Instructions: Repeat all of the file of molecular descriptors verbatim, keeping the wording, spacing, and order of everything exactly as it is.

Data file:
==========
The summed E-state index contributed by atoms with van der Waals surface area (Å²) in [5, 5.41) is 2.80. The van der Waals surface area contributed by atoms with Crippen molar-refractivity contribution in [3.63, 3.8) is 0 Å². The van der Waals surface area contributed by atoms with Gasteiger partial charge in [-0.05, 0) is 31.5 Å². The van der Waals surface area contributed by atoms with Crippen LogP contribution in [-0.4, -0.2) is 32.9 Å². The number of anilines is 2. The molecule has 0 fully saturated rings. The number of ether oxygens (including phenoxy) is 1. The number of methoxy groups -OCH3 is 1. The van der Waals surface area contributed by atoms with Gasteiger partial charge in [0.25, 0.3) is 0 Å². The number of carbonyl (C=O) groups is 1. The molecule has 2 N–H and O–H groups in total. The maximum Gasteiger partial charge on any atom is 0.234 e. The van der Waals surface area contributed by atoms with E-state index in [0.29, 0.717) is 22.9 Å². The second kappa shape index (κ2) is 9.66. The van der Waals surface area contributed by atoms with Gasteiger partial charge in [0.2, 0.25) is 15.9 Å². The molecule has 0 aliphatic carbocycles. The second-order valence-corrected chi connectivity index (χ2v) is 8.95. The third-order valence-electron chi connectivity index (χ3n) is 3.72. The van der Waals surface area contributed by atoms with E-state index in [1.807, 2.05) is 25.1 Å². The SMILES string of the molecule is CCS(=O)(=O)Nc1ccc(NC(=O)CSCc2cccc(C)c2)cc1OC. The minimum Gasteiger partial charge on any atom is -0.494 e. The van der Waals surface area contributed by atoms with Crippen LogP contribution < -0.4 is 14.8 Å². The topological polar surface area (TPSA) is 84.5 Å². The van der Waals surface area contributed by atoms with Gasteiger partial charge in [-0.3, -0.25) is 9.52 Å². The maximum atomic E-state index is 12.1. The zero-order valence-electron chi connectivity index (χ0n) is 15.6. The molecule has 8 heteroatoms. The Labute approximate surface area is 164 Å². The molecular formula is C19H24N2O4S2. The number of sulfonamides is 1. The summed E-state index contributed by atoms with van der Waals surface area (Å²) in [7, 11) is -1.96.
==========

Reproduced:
The summed E-state index contributed by atoms with van der Waals surface area (Å²) in [5, 5.41) is 2.80. The van der Waals surface area contributed by atoms with Crippen molar-refractivity contribution in [3.63, 3.8) is 0 Å². The van der Waals surface area contributed by atoms with Gasteiger partial charge in [-0.05, 0) is 31.5 Å². The van der Waals surface area contributed by atoms with Crippen LogP contribution in [-0.4, -0.2) is 32.9 Å². The number of anilines is 2. The molecule has 0 fully saturated rings. The number of ether oxygens (including phenoxy) is 1. The number of methoxy groups -OCH3 is 1. The van der Waals surface area contributed by atoms with Gasteiger partial charge in [0.25, 0.3) is 0 Å². The number of carbonyl (C=O) groups is 1. The molecule has 2 N–H and O–H groups in total. The maximum Gasteiger partial charge on any atom is 0.234 e. The van der Waals surface area contributed by atoms with E-state index in [0.29, 0.717) is 22.9 Å². The second kappa shape index (κ2) is 9.66. The van der Waals surface area contributed by atoms with Gasteiger partial charge in [0.2, 0.25) is 15.9 Å². The molecule has 0 aliphatic carbocycles. The second-order valence-corrected chi connectivity index (χ2v) is 8.95. The third-order valence-electron chi connectivity index (χ3n) is 3.72. The van der Waals surface area contributed by atoms with E-state index in [1.807, 2.05) is 25.1 Å². The SMILES string of the molecule is CCS(=O)(=O)Nc1ccc(NC(=O)CSCc2cccc(C)c2)cc1OC. The minimum Gasteiger partial charge on any atom is -0.494 e. The van der Waals surface area contributed by atoms with Crippen LogP contribution < -0.4 is 14.8 Å². The topological polar surface area (TPSA) is 84.5 Å². The van der Waals surface area contributed by atoms with Gasteiger partial charge in [-0.3, -0.25) is 9.52 Å². The maximum atomic E-state index is 12.1. The zero-order valence-electron chi connectivity index (χ0n) is 15.6. The molecule has 8 heteroatoms. The Labute approximate surface area is 164 Å². The molecular formula is C19H24N2O4S2. The number of sulfonamides is 1. The summed E-state index contributed by atoms with van der Waals surface area (Å²) in [7, 11) is -1.96.